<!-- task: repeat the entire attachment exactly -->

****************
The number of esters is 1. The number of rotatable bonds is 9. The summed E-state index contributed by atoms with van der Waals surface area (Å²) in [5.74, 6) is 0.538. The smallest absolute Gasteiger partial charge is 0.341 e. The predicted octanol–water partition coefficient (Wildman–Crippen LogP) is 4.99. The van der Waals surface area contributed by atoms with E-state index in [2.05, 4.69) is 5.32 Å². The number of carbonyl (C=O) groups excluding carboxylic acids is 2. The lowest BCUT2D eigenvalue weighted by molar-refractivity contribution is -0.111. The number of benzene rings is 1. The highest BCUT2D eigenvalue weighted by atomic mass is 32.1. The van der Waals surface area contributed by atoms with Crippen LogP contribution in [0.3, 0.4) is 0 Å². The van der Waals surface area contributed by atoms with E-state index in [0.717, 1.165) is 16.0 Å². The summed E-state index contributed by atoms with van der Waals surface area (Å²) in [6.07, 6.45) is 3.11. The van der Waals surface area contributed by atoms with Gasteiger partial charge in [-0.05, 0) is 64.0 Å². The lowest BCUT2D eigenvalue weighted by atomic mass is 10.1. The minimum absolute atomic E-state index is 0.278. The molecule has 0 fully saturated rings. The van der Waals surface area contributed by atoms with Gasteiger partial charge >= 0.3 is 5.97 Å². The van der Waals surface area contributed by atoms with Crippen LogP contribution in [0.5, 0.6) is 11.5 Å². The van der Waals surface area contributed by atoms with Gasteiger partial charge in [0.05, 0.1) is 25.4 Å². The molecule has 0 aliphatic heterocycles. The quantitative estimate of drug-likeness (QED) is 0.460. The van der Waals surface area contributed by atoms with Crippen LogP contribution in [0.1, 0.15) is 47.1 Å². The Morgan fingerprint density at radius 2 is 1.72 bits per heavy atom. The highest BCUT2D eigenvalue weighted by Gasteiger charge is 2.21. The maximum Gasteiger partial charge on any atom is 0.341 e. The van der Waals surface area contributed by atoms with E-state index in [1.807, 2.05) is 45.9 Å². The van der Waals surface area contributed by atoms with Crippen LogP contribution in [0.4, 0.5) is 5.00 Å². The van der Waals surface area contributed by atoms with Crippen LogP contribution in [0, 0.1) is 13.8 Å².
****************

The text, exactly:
The number of esters is 1. The number of rotatable bonds is 9. The summed E-state index contributed by atoms with van der Waals surface area (Å²) in [5.74, 6) is 0.538. The smallest absolute Gasteiger partial charge is 0.341 e. The predicted octanol–water partition coefficient (Wildman–Crippen LogP) is 4.99. The van der Waals surface area contributed by atoms with E-state index in [2.05, 4.69) is 5.32 Å². The number of carbonyl (C=O) groups excluding carboxylic acids is 2. The lowest BCUT2D eigenvalue weighted by molar-refractivity contribution is -0.111. The number of benzene rings is 1. The highest BCUT2D eigenvalue weighted by atomic mass is 32.1. The van der Waals surface area contributed by atoms with Crippen LogP contribution in [0.3, 0.4) is 0 Å². The van der Waals surface area contributed by atoms with E-state index in [0.717, 1.165) is 16.0 Å². The summed E-state index contributed by atoms with van der Waals surface area (Å²) in [6.07, 6.45) is 3.11. The van der Waals surface area contributed by atoms with Gasteiger partial charge in [-0.05, 0) is 64.0 Å². The lowest BCUT2D eigenvalue weighted by atomic mass is 10.1. The minimum absolute atomic E-state index is 0.278. The molecule has 0 fully saturated rings. The van der Waals surface area contributed by atoms with Gasteiger partial charge >= 0.3 is 5.97 Å². The van der Waals surface area contributed by atoms with Crippen LogP contribution in [0.5, 0.6) is 11.5 Å². The van der Waals surface area contributed by atoms with Gasteiger partial charge in [0.05, 0.1) is 25.4 Å². The molecule has 0 aliphatic heterocycles. The quantitative estimate of drug-likeness (QED) is 0.460. The van der Waals surface area contributed by atoms with Crippen LogP contribution in [0.1, 0.15) is 47.1 Å². The Morgan fingerprint density at radius 2 is 1.72 bits per heavy atom. The highest BCUT2D eigenvalue weighted by Gasteiger charge is 2.21. The maximum Gasteiger partial charge on any atom is 0.341 e. The van der Waals surface area contributed by atoms with E-state index in [1.807, 2.05) is 45.9 Å². The van der Waals surface area contributed by atoms with Crippen LogP contribution in [0.4, 0.5) is 5.00 Å². The van der Waals surface area contributed by atoms with Crippen LogP contribution in [0, 0.1) is 13.8 Å².